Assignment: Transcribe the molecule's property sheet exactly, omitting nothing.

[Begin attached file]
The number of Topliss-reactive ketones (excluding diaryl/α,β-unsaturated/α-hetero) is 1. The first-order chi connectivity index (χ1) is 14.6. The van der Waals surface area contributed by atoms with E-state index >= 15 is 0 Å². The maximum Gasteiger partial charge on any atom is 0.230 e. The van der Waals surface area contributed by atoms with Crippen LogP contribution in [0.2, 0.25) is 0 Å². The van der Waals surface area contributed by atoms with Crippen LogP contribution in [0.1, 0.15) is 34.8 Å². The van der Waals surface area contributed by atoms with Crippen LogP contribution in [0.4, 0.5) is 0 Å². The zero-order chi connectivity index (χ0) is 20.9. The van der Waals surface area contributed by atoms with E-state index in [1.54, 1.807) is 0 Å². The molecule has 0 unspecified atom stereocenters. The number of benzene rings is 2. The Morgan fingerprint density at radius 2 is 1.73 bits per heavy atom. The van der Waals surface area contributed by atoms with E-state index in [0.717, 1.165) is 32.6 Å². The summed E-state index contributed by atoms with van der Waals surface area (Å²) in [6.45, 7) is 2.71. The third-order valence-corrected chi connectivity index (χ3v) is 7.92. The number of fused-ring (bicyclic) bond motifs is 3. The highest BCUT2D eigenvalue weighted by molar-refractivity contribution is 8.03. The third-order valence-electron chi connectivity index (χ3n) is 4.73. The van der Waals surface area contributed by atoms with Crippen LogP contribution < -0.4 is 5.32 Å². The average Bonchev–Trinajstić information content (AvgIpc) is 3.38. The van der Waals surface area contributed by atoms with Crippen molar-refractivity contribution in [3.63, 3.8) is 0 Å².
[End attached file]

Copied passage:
The number of Topliss-reactive ketones (excluding diaryl/α,β-unsaturated/α-hetero) is 1. The first-order chi connectivity index (χ1) is 14.6. The van der Waals surface area contributed by atoms with E-state index >= 15 is 0 Å². The maximum Gasteiger partial charge on any atom is 0.230 e. The van der Waals surface area contributed by atoms with Crippen LogP contribution in [0.2, 0.25) is 0 Å². The van der Waals surface area contributed by atoms with Crippen LogP contribution in [0.1, 0.15) is 34.8 Å². The van der Waals surface area contributed by atoms with Crippen LogP contribution in [0.4, 0.5) is 0 Å². The zero-order chi connectivity index (χ0) is 20.9. The van der Waals surface area contributed by atoms with E-state index in [1.54, 1.807) is 0 Å². The molecule has 0 unspecified atom stereocenters. The number of benzene rings is 2. The Morgan fingerprint density at radius 2 is 1.73 bits per heavy atom. The van der Waals surface area contributed by atoms with E-state index in [0.717, 1.165) is 32.6 Å². The summed E-state index contributed by atoms with van der Waals surface area (Å²) in [6.45, 7) is 2.71. The third-order valence-corrected chi connectivity index (χ3v) is 7.92. The number of fused-ring (bicyclic) bond motifs is 3. The highest BCUT2D eigenvalue weighted by molar-refractivity contribution is 8.03. The third-order valence-electron chi connectivity index (χ3n) is 4.73. The van der Waals surface area contributed by atoms with Crippen LogP contribution < -0.4 is 5.32 Å². The average Bonchev–Trinajstić information content (AvgIpc) is 3.38. The van der Waals surface area contributed by atoms with Crippen molar-refractivity contribution in [3.63, 3.8) is 0 Å².